Schizophrenia–Single Mutation Might Damage Brain Pathway

Schizophrenia is characterized by a broad range of behaviors that profoundly disruption in the lives of people suffering from the condition, as well as in the lives of the people around them. It strikes without regard to gender, race, social class or culture. Throughout history, the disorder has been a source of bewilderment. Those suffering from the illness once were thought to be possessed by demons and were feared, tormented, exiled or locked up forever.

We’ve come a long way since then, but still have a long way to go. One aspect of schizophrenia is that it can be either inherited or appear in a family with no history of the condition. Now, a new discovery is changing the way scientists think about non-inherited schizophrenia–according to researchers at the University of Washington, rather than individual gene mutations being responsible for schizophrenia on their own, it appears more likely that a gene mutation damages an entire neural pathway, which creates a ripple effect across networks as the brain develops.

So what is now known as by one diagnosis — schizophrenia — might actually be many different conditions. According to Mary-Claire King, Ph.D., a University of Washington grantee working on the project:

“Processes critical for the brain’s development can be revealed by the mutations that disrupt them. Mutations can lead to loss of integrity of a whole pathway, not just of a single gene.”

The new research supports the relatively new model of schizophrenia as a neurodevelopmental disorder in which psychosis is a late, potentially preventable stage. In the study, researchers were able to trace back spontaneous gene mutations to where and when they likely caused brain damage. They found some individuals might develop the precursors for schizophrenia even before birth, because their brains produced damaged neurons as a developing fetus.

Previous research had already found a connection between gene mutations and non-inherited schizophrenia that could be traced to genes involved in brain development. The new research supports earlier studies that had implicated the prefrontal cortex in schizophrenia. The prefrontal cortex pulls information from other brain regions to coordinate functions such as thinking, planning, attention span, memory and problem-solving. Problems with these functions are early signs of the condition.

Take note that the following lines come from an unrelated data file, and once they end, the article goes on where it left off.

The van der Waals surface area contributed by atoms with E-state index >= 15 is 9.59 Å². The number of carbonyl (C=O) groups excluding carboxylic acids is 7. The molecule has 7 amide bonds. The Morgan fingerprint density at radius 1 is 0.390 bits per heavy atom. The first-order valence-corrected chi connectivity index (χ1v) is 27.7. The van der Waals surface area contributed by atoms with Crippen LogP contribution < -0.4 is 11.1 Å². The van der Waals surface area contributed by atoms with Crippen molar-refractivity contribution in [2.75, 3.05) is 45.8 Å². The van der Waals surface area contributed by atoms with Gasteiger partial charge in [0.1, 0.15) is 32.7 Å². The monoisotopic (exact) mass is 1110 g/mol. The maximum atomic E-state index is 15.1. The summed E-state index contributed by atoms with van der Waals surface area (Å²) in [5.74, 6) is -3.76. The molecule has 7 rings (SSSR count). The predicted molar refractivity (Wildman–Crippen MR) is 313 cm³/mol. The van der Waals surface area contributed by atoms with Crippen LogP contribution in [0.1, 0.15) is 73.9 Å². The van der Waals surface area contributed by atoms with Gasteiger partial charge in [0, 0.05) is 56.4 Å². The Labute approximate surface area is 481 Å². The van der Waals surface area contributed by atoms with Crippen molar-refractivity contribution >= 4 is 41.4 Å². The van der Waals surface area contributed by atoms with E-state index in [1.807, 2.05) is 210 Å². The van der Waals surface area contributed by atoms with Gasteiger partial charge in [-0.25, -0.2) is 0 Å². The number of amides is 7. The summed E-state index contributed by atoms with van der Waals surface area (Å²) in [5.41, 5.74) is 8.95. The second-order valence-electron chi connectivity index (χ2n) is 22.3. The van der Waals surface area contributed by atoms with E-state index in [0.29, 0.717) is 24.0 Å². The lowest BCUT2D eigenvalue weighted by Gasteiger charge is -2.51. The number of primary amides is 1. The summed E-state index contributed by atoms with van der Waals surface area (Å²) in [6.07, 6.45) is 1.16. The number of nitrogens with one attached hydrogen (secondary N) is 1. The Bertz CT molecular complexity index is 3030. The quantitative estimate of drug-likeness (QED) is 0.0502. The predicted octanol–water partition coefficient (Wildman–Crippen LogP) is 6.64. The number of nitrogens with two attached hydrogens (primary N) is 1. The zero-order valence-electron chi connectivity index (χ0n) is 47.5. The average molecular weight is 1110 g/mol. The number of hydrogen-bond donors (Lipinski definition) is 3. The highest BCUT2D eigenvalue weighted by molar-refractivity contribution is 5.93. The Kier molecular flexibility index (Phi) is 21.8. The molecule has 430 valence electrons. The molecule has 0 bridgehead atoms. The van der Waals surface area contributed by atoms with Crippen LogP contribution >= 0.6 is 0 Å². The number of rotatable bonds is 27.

The Onset of Schizophrenia

The onset of schizophrenia in most people is a gradual deterioration that occurs in early adulthood — usually in a person’s early 20s. Loved ones and friends may spot early warning signs long before the primary symptoms of schizophrenia occur. During this initial pre-onset phase, a person may seem without goals in their life, becoming increasingly eccentric and unmotivated. They may isolate themselves and remove themselves from family situations and friends. They may stop engaging in other activities that they also used to enjoy, such as hobbies or volunteering.

Warning signs that may indicate someone is heading toward an episode of schizophrenia include:

  • Social isolation and withdrawal
  • Irrational, bizarre or odd statements or beliefs
  • Increased paranoia or questioning others’ motivations
  • Becoming more emotionless
  • Hostility or suspiciousness
  • Increasing reliance on drugs or alcohol (in an attempt to self-medicate)
  • Lack of motivation
  • Speaking in a strange manner unlike themselves
  • Inappropriate laughter
  • Insomnia or oversleeping
  • Deterioration in their personal appearance and hygiene

While there is no guarantee that one or more of these symptoms will lead to schizophrenia, a number of them occurring together should be cause for concern, especially if it appears that the individual is getting worse over time. This is the ideal time to act to help the person — even if it turns out not to be schizophrenia.

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